"The threats are to buildings, to schools where elections will be held. Why not to the universities? Apparently the goal is to attack the election process. The actions of the Ministry of Internal Affairs are quite adequate, they still have 30 hours, which is not a short time, to carry out an inspection , to conditionally seal these schools and polling stations, in order to prevent the introduction of devices, even camouflage ones," commented the former head of NSBON and NSO, Gen.

Rumen Milanov in the "Day ON AIR" studio.

He recalled how 15-20 years ago, in landmark cases, there was always a bomb threat in court.

And then strict entry checks were introduced.

According to him, it is frivolous for directors to be forced to sign declarations of acceptance of responsibility. 

"They don't have the competence to assess the situations. We need a protocol, and this is the competence of the Ministry of the Interior. This issue must be decided categorically, and not for everyone to decide on their own," urged Gen.



Milanov: Billions are needed to fight illegal migration

He was categorical to Bulgaria ON AIR that no one should refuse to vote for fear that an explosive device might be planted.

"Even if they tell me that there is a bomb in the school, I will go to vote," said the former head of the NSO.

In relation to vote buying, he emphasized that this crime cannot be reduced to zero.

He cited as the main problem the sense of impunity that remains, as it is for traffickers of illegal migrants.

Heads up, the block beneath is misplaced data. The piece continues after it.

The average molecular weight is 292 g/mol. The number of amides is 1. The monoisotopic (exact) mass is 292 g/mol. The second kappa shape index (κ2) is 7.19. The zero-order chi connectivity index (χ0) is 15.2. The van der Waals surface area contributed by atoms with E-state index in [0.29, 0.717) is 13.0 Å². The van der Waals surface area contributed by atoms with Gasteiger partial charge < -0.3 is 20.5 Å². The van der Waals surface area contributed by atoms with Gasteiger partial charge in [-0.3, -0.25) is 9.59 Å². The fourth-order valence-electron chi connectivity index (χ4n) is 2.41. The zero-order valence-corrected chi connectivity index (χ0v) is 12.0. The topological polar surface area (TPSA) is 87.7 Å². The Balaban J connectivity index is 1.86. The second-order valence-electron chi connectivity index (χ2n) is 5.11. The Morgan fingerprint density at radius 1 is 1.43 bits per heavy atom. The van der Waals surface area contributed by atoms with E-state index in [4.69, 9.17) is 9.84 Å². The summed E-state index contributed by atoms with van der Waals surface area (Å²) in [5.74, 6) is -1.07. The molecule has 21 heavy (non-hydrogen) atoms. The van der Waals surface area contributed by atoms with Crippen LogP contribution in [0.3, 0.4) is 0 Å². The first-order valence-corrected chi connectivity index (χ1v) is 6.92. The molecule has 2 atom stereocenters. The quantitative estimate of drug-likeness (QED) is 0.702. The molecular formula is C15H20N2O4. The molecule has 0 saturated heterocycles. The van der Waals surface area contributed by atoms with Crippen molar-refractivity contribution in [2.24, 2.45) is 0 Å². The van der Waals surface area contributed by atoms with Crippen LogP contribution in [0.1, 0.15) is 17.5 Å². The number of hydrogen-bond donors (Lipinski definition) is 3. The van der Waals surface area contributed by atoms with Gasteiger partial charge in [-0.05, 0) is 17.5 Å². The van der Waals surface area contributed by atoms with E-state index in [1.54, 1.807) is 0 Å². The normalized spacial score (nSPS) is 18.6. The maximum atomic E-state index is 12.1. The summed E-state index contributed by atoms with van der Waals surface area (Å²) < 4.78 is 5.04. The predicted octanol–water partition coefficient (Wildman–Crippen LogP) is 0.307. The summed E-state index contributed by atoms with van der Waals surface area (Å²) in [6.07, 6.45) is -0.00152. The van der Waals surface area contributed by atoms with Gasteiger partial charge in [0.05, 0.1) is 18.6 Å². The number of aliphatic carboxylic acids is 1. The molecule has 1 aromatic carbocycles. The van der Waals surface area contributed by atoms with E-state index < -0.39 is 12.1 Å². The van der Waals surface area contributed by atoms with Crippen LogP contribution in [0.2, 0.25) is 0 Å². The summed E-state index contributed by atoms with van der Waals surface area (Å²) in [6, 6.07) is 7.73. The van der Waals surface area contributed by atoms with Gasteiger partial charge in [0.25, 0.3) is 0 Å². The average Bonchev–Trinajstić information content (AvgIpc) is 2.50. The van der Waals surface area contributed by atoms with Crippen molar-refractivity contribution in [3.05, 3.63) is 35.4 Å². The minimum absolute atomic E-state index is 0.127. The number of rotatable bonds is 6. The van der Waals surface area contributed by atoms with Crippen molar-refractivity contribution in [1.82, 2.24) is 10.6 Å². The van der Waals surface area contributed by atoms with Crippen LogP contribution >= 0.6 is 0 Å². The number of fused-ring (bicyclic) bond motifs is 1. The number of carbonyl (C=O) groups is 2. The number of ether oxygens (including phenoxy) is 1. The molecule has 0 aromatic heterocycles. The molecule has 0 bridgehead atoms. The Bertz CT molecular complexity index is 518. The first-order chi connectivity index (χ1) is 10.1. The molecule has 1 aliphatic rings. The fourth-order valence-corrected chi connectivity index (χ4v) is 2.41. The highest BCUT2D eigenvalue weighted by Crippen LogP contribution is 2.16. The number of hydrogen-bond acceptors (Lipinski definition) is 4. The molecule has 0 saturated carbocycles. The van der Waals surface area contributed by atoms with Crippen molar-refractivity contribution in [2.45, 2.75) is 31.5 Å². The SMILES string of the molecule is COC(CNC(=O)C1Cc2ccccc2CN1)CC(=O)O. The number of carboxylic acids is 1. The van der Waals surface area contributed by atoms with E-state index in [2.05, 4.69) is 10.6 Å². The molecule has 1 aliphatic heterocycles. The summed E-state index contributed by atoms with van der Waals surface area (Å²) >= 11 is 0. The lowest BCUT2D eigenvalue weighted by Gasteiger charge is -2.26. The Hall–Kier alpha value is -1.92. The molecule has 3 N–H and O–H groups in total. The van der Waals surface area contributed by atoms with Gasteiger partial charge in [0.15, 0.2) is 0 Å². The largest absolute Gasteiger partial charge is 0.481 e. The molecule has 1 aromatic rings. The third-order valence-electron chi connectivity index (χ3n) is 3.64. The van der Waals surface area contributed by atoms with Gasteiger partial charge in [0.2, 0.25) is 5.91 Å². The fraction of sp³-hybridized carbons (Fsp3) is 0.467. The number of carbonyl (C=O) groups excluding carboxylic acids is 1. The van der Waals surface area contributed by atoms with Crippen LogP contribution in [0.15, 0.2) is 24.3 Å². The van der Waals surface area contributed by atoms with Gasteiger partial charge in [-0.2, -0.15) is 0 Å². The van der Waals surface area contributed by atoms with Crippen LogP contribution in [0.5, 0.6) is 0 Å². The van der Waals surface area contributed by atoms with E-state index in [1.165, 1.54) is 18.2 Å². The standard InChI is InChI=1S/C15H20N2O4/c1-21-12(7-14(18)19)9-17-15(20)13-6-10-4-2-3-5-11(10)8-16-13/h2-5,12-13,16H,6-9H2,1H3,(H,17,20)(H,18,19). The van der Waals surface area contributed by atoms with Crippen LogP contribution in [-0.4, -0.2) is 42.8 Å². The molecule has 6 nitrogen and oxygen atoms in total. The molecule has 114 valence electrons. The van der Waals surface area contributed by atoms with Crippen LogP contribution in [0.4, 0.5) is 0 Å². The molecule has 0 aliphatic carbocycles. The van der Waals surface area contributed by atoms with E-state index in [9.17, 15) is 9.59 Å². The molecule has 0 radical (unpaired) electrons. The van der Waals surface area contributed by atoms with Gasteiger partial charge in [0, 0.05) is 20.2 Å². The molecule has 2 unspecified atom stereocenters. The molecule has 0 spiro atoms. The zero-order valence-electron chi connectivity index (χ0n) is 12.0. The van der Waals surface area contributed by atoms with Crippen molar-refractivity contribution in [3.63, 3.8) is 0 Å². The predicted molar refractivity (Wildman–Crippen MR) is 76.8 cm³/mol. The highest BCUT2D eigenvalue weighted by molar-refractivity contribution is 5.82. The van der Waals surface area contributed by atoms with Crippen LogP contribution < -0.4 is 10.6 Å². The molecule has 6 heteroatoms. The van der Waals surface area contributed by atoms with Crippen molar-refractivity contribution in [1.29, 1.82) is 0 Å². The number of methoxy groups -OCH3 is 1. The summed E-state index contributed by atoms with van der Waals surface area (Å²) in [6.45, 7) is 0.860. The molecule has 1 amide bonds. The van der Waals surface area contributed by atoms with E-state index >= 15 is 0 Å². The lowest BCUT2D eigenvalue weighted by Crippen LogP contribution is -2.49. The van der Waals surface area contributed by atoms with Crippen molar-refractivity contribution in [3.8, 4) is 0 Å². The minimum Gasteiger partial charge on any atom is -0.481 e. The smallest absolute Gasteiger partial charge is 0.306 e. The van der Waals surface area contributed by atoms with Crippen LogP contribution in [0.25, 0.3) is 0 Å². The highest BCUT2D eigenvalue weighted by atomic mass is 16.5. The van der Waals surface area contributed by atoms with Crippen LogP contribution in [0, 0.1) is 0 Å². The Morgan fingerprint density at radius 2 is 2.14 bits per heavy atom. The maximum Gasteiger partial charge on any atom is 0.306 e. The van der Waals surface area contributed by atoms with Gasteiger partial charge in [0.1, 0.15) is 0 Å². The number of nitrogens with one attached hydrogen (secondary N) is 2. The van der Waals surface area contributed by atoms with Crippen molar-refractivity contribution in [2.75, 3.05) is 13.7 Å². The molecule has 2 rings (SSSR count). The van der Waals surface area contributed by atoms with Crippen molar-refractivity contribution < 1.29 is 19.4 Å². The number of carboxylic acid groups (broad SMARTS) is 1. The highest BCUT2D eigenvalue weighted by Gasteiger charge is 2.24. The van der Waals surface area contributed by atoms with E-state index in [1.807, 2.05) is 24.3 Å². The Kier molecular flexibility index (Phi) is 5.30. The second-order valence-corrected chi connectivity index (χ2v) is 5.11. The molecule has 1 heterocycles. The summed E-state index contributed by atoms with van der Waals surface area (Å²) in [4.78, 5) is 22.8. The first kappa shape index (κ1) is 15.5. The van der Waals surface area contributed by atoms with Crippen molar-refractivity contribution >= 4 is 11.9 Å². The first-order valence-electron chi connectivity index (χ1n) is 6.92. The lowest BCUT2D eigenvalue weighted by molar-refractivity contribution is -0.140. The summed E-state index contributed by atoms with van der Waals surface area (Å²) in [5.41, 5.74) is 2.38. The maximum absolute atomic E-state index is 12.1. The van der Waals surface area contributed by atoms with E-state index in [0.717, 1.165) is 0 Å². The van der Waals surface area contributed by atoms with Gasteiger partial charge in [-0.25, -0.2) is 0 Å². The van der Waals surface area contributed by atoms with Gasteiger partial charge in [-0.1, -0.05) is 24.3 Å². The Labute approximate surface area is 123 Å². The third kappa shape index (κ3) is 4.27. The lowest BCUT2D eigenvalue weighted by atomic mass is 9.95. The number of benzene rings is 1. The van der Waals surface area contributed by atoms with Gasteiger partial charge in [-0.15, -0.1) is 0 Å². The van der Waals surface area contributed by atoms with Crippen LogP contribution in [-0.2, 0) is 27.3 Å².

"Our whole process is ineffective - from the detection of the crime, indictment, sentencing, imprisonment, serving the sentence. The penalties are high enough, it would not be right for us to look for ways to increase the penalties. They should be commensurate with the severity of the crimes. The main question is about the effectiveness of the administration of justice and the execution of the punishment. The sentence for human trafficking cannot be from 1 to 6 years, and to give the minimum, impose 4-3 years on him," Gen.


The former head of the anti-mafia expressed his concern about the attempts to worsen the crime situation.

"I notice that paranoia is chasing me more, but attempts are being made to return to the old days, to use similar structures that raise their heads and collect some not very well-spent money on the backs of working people," said Gen.


As a cure, he pointed to the creation of a government and state management, because "when the cat sleeps, the mice play."